to determine what exact nursing inputs will relate to specified resident outcomes. There is information emerging, however, that will help establish a set of relationships between resident needs, staffing, and quality.

There has been considerable controversy over the past years about the minimum staff required to meet resident needs. A significant tension has existed between consumer and professional groups who propose increased numbers of registered nurses (RNs) and total staff, and payers, primarily state Medicaid agencies, who are concerned about the cost to the public of paying for additional staff. It is important to recognize that while minimum staffing levels are particularly tied to Medicaid payment, Medicare is an increasingly significant payment source through expansion to subacute services. It is likely, given the current funding crisis in the Medicaid and Medicare programs, that financing for nursing home care will be increasingly problematic, especially if these programs are cut. Financing of nursing home care will require potentially a new funding structure. If money were not an issue, there would be no need to constrain staff, and every nursing home resident could have their own RN care 24 hours a day.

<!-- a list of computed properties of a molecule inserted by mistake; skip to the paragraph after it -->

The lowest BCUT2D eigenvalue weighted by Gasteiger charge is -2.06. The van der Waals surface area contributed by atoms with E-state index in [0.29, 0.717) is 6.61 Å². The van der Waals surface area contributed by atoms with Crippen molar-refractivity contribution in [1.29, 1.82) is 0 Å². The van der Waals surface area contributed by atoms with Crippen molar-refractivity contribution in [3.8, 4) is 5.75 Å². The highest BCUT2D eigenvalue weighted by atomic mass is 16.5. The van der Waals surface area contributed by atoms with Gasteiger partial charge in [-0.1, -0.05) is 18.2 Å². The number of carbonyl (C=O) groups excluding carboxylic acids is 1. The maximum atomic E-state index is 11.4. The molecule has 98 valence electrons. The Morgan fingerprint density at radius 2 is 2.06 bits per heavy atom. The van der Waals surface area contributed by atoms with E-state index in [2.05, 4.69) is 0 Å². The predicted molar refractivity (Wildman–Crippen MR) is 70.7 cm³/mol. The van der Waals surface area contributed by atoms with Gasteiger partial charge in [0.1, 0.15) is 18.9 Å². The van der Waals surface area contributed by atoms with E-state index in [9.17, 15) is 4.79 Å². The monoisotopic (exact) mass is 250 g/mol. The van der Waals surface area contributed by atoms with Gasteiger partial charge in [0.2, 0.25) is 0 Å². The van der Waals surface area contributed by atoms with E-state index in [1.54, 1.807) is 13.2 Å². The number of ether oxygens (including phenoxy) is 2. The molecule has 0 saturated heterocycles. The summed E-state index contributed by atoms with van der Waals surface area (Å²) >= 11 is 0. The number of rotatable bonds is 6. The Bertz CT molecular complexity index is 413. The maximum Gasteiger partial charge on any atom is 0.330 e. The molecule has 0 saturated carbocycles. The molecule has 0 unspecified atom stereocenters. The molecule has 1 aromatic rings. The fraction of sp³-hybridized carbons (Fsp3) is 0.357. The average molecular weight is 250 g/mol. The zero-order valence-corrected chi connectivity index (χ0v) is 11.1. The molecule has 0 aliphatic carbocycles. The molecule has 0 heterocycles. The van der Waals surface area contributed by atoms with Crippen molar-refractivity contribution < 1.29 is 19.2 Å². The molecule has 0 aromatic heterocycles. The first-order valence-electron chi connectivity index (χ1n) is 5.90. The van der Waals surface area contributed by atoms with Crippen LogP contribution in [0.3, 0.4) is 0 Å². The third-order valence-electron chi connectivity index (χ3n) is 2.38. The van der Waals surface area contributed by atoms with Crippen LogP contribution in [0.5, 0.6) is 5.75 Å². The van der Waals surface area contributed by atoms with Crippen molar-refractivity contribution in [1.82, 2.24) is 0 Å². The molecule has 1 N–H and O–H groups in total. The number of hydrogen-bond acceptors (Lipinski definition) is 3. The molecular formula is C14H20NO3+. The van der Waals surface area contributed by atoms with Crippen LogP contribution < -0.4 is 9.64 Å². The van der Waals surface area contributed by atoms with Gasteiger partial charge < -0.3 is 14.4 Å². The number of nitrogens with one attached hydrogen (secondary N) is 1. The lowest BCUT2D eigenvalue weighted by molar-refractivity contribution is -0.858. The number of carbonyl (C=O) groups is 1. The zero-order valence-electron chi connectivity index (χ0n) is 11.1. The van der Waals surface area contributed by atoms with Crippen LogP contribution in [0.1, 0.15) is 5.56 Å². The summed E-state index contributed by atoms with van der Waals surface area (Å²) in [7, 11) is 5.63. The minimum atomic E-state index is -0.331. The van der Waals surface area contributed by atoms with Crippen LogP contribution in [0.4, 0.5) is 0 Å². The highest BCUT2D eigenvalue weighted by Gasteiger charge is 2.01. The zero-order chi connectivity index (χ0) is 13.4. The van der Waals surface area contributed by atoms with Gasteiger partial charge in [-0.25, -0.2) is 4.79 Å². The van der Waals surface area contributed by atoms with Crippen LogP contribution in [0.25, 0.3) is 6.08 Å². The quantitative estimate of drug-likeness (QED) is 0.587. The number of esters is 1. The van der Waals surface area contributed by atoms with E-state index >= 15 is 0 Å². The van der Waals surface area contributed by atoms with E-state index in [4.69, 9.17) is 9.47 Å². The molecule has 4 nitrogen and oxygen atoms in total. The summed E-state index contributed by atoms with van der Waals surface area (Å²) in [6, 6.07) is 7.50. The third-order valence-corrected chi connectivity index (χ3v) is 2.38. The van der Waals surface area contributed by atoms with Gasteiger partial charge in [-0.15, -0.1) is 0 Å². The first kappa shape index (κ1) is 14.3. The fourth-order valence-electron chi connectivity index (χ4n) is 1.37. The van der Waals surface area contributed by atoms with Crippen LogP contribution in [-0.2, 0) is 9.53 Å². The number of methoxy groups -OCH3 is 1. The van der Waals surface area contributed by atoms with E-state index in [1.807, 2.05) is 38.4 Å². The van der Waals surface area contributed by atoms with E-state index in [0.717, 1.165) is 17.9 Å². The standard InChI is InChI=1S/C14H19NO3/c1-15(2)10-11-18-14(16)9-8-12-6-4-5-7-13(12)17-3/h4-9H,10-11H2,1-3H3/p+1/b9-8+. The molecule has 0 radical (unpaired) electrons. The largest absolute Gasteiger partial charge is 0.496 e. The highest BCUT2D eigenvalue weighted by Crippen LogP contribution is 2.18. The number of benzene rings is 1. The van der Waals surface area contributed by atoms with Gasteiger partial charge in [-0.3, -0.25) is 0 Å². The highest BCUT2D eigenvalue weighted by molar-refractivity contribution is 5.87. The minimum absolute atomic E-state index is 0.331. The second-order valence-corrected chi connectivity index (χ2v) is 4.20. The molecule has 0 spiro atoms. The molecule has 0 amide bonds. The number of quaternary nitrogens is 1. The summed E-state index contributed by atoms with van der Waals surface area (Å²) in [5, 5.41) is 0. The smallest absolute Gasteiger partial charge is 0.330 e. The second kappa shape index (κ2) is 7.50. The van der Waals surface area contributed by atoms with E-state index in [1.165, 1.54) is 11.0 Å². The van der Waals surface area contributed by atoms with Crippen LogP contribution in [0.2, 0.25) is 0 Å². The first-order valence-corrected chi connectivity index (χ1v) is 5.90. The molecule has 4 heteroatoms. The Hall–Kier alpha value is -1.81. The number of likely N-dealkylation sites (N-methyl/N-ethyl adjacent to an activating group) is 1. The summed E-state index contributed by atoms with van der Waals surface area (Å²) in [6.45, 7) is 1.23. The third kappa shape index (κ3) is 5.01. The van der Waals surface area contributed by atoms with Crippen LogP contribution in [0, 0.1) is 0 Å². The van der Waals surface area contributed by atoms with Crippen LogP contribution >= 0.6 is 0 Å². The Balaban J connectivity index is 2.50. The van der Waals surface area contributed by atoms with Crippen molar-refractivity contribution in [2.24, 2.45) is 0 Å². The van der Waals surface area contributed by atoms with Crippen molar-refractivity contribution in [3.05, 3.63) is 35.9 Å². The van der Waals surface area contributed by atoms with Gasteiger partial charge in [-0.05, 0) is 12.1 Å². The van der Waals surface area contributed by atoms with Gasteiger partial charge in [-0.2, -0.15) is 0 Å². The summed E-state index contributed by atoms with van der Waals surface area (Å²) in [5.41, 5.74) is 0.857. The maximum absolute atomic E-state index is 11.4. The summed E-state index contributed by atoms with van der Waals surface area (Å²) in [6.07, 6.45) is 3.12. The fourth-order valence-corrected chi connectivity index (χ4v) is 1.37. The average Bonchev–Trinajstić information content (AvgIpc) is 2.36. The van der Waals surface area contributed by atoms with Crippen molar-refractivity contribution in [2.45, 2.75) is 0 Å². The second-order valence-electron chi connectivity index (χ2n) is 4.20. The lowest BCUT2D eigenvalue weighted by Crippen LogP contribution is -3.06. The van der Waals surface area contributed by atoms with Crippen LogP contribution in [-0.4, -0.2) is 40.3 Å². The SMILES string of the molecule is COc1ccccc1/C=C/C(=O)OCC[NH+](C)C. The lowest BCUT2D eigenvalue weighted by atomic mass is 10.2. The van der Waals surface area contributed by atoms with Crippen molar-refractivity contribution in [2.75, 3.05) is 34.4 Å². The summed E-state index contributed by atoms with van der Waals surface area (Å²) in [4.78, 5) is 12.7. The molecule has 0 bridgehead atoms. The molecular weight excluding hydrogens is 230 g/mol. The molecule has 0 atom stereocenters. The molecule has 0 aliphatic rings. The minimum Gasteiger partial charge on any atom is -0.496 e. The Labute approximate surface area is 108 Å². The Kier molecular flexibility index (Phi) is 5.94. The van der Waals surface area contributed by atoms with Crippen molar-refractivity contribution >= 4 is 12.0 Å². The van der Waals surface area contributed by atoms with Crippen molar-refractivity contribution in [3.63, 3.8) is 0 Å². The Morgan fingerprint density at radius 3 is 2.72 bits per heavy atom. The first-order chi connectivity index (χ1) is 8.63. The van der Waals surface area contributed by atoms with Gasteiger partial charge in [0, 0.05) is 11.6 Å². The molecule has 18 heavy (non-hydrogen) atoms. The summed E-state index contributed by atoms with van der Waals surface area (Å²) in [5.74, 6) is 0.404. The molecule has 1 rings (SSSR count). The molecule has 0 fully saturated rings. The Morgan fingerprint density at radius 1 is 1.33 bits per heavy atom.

Many states have established a minimum standard for nursing time per resident per day. Federal requirements state that an RN must be present in a facility for 8 hours a day, 7 days a week, regardless of the size of the facility. It is difficult to argue against the need for a minimum number of staff members with defined capabilities to carry out the basic functions of nursing home care. However, the notion of a minimum number applied uniformly to all facilities is complicated by the fact that nursing homes have differing case-mix populations needing different levels of nursing expertise and different amounts of care. The problem with the concept of minimum staff is that it becomes translated to mean the maximum staff for payment purposes. In addition to the actual minimum levels, there is a more general requirement that there be sufficient staff to provide the required care to residents. However, there has been little guidance as to what ''sufficient" staff actually means. The definition of sufficient has been operationalized in conflicting ways. The regulatory agencies hold nursing homes to a standard of "highest practicable level" for resident care, yet the payment agencies provide funding for staffing at minimum levels.

Quality of care has received increasing attention over the past 5 years, yet there has been relatively limited research examining the relationship of staffing to quality. There is some consensus about a limited number of indicators of quality care, but in general there remain issues of definition of quality. For instance, should the emphasis on quality measurements be on process or outcome? Who should define quality: the regulators, residents, family, or staff? Is there a consensus about measures of quality among these groups of stakeholders?

Nursing Home Environment

As the lines between the hospital, nursing home, and home care blur, the

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